Both the Reds and Indians thought highly enough of Costo to draft him and swap him back-and-forth. I suspect 1994 was a rehab year, fighting back from injury, but that is just a guess.
Fit: Costo is at least Optional to a 1993 Reds set. A quick look suggests to me that he makes the set. My book does not call this a Rookie Card. So, another may exist to cover the set. If not, or if one doesn’t own one, this card will do.
Jones then adds that the scan he uploaded for the auction doesn’t do the card justice. “In person, it is brighter and more attractive than the scanner was able to show.”
And all of Jones’ auctions are like this: little bits of information about the player on the card, a description of the card itself, a note on the card’s notional “fit” (into a team set, into a personal set), and then a little mission statement. Sometimes, Jones’ notes betray a baseball fan’s perspective, as with this Kevin Gross 1988 Topps card (.50, plus shipping) or a unique attentiveness to the card’s photography (as with this 50-cent Rick Schu card from the same set) Sometimes there’s more going on. As part of his “Fun Pairs” auctions, Jones puts together cards of players with something in common — here’s one for Danny Goodwin and Tom Goodwin, no relation — and offers some thoughts. Of the Goodwins card, Jones writes, “We hope the pair will motivate: a.) an artistic display, b.) an expanded set, or c.) a parent/child research project.” And here’s what Jones wrote about a 1974 Topps Greg Luzinski card on sale for 71 cents:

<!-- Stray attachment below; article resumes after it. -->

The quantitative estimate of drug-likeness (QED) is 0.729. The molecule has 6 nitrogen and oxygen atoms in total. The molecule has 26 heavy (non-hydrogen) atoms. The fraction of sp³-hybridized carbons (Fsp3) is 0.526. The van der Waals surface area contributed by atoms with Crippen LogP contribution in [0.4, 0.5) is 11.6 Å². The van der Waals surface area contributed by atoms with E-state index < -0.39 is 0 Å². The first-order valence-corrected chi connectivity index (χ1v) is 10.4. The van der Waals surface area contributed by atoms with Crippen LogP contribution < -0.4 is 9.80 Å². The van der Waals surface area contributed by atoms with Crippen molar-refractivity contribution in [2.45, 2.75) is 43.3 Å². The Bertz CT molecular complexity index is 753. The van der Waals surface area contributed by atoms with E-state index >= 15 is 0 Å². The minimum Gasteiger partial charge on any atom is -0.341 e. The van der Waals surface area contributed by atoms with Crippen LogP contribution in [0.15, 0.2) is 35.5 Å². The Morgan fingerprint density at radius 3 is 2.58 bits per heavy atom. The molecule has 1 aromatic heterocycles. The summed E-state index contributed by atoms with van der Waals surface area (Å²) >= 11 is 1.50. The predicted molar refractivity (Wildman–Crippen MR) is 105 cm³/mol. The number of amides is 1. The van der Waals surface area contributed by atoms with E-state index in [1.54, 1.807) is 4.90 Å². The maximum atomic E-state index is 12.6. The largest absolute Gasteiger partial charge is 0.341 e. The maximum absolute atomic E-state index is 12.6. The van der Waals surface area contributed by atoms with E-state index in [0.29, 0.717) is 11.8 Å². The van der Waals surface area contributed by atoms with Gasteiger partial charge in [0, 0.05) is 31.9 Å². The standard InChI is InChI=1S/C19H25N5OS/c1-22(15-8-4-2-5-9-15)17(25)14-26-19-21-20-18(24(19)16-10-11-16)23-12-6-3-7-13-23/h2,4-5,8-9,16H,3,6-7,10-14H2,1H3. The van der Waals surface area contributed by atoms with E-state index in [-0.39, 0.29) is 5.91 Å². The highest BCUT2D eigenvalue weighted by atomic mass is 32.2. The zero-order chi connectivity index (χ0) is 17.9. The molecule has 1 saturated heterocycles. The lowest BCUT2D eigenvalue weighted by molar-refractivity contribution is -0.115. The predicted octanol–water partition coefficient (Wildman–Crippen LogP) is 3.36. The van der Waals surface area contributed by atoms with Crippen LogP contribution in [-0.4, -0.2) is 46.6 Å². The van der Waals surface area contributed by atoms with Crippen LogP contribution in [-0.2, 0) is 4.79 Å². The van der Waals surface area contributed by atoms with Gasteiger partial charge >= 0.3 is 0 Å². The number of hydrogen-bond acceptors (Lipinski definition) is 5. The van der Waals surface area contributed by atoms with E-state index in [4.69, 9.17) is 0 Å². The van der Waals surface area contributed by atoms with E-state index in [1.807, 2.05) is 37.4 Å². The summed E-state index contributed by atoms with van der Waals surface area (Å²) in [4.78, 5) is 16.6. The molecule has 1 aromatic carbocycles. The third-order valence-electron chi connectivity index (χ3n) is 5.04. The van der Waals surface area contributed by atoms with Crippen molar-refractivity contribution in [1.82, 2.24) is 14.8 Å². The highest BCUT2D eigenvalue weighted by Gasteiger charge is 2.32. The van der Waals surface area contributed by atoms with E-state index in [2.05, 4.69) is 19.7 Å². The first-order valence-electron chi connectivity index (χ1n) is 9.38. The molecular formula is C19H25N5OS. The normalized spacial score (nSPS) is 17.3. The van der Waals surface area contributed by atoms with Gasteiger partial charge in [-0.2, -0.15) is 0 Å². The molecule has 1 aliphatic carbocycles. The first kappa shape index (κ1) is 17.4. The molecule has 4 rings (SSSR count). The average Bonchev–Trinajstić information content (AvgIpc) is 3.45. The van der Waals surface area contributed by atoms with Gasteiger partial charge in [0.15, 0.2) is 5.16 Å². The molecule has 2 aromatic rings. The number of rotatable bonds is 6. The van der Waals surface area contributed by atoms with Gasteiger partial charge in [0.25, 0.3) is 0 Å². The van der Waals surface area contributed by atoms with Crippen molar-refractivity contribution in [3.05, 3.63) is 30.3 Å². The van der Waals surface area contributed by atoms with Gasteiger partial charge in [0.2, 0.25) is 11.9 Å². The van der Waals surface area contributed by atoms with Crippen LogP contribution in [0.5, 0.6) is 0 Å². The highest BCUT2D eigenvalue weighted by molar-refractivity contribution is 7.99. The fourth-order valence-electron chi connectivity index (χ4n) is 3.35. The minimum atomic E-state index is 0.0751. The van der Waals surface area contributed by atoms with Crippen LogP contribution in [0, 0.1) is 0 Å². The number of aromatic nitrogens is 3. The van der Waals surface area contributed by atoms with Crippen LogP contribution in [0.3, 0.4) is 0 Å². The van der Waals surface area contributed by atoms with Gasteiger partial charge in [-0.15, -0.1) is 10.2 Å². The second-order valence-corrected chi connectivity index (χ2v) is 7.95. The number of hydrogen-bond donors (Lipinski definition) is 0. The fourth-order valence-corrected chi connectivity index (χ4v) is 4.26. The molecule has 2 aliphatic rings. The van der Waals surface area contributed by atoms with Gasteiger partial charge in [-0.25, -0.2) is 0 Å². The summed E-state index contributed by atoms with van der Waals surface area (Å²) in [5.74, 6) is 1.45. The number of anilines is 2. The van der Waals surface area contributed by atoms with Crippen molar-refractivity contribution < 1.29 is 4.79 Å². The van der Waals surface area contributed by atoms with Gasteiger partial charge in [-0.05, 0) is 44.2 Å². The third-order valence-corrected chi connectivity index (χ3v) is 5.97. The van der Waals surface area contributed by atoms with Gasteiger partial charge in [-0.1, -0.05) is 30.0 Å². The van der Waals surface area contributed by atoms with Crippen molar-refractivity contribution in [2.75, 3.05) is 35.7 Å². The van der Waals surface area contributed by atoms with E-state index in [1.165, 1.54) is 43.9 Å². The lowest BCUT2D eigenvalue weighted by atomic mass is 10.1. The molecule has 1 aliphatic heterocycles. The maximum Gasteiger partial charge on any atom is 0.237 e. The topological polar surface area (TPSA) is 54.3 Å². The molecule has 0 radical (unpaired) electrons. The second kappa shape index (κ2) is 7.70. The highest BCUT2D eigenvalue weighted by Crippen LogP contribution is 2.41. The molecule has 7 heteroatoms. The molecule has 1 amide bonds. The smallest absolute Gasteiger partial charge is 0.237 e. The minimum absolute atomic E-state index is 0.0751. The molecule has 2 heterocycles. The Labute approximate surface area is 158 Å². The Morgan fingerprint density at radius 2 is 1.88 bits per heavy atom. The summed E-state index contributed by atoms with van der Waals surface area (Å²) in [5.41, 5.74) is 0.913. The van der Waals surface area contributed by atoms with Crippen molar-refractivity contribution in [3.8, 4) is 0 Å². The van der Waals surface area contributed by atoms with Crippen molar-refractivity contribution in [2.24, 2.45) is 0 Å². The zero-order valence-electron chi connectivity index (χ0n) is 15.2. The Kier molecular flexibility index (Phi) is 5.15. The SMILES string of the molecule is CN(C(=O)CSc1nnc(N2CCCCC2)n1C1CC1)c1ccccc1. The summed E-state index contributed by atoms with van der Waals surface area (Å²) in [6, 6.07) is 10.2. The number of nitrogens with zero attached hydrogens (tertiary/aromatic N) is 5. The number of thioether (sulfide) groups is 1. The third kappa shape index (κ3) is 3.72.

In 1974, Luzinski did not play at all between June 5 and August 26. He still managed to go .272, 7 HR, 48 RBI.
This may have been the turning point in the Philadelphia psyche in the 20th Century. The odd Pennants in 1915 and 1950 notwithstanding, Phillies fans kept their sanity by scoffing at any apparent promise.
When the popular, talented Luzinski went down, that fit our template.
When he returned, it tempted us to start noticing that the Phillies really were pretty good.
I sent Jones a message through eBay to try to figure out what he’s up to with these auctions, and should talk to him more later this week. For now I can tell you that he’s a former Strat-o-Matic champion who teaches “an intergenerational class” on Sunday nights. “I approach the cards as objects of art and transmission of cultural understanding,” Jones says. “They are a means of doing baseball history.”
Considering these auctions’ spot on the wild, windswept no-bidder/no-watcher fringe of the internet’s free market wasteland, there’s something subversive-seeming about Jones’ project, which is at 313 auctions and counting. Challenging the idea of the common card is one thing — kids do that all the time (or at least my friends and I did when I was little), and I certainly aimed to do that when I was writing cards for Topps. But substituting non-market values for these cards’ (wholly absent) actual market value, and doing it on eBay, is both genius and actually kind of touching, if you look at it from the right angle. Today among Sundays, it feels especially welcome. Thanks to Matthew Abrams for furnishing the first link (to the Goodwins pairing, if you were wondering).